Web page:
Card continued to write short stories and columns and published two short story collections: Cardography (1987) and The Folk of the Fringe (1989). The novella Eye for Eye was republished with another novella by Tor and won the Hugo Award for best novella in 1988.[55][56] Between 1987 and 1989, Card edited and published a short science fiction review magazine called Short Form.[46][57] He also wrote Characters & Viewpoint (1988) and How to Write Science Fiction and Fantasy (1990).[58] Card also offered advice about writing in an interview in Leading Edge #23 in 1991.[59] He wrote the script for an updated Hill Cumorah Pageant in 1988.[60]

Inspired by Spenser's Faerie Queene, Card composed the long poem Prentice Alvin and the No-Good Plow, which uses colloquial language and diction common to Joseph Smith's time. The poem, along with the novelette "Hatrack River",[61] became the basis for Seventh Son (1987), the first book in The Tales of Alvin Maker series, a fantasy retelling of the Joseph Smith story. In the alternate history novel, Alvin Maker, the seventh son of a seventh son, is born with unusual magical abilities that make him a "Maker". Alvin has many similarities to Joseph Smith. Following Seventh Son, he wrote Red Prophet and Prentice Alvin, which focus on settlers' interactions with indigenous peoples and slaves, respectively.[58][62][63] The series has sustainable environmental ethics as a main theme, addressing ways humans affect the environment in the Americas.[61] Alvin Maker's life has many parallels with Joseph Smith's. Seventh Son won the 1988 Mythopoeic Fantasy award, and the two following books were nominees.[64] The awards are given to books that exemplify "the spirit of The Inklings".[65] Critics praised Seventh Son for creating an American mythology from American experience and belief.[66] According to literary critic Eugene England, the series brings up questions about what, exactly, the mission of a religious prophet is. The series also questions the difference between a prophet and magician, religion and magic.[67]

In the 1980s, Card also wrote Wyrms (1987), a novel about colonizing a planet, and revised A Planet Called Treason, which was published as Treason.[58] He also novelized James Cameron's film The Abyss.[68][69]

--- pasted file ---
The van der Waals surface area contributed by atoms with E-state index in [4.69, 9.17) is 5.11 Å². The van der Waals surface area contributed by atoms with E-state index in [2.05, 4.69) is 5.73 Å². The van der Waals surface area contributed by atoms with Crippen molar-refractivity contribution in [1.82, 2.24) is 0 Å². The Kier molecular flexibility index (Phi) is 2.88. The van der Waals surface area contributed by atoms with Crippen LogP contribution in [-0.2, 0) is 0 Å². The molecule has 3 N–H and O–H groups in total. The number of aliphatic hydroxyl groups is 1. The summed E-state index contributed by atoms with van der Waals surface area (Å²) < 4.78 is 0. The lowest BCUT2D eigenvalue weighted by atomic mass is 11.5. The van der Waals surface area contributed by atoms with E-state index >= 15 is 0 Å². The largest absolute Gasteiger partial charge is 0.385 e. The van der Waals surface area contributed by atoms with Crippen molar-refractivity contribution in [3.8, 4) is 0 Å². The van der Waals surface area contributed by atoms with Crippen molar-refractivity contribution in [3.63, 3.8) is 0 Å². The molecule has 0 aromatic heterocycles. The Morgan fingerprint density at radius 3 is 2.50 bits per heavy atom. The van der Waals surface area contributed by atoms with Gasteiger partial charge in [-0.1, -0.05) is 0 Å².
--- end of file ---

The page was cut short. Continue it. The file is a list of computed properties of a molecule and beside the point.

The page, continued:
Works from the 1990s[edit]

Card wrote prolifically in the 1990s, including many books and the short story omnibus Maps in a Mirror (1990). Card continued the Ender's Game series with Xenocide (1991) and Children of the Mind (1996), which focus on Jane, an artificial intelligence that develops self-awareness. These books were considered inferior to their predecessors and were, according to science fiction critic Gary Westfahl, "overly prolonged".[70][51]

While Children of the Mind concluded the initial Ender's Game series, Card started another series of books and continued writing in The Tales of Alvin Maker series. The Homecoming Saga is a science-fiction adaptation of The Book of Mormon.[71] The series' volumes; The Memory of Earth, The Call of Earth, The Ships of Earth, Earthfall, and Earthborn were published between 1992 and 1995.[72] Alvin Journeyman (1995), the fourth book in The Tales of Alvin Maker series, won a Locus Award, and Heartfire (1998) was a nominee for the same award.[73][74]

Card wrote several stand-alone novels in the 1990s. Pastwatch: The Redemption of Christopher Columbus (1996) examines time travel and Christopher Columbus.[75] Card collaborated with Star Wars artist Doug Chiang on Robota[76] and with Kathryn H. Kidd on Lovelock.[77] Lost Boys (1992) is a horror story with a semi-autobiographical background.[78] Treasure Box (1996) and Homebody (1998) represent Card's foray in horror. Enchantment (1999) is a fantasy novel based on the Russian version of Sleeping Beauty.[79][80] It deals with a couple who learn to love each other after they marry. Card stated: "I put all my love for my wife into [Enchantment]."[20]: 1:06 

Shadow series and later writings[edit]

Card in 2007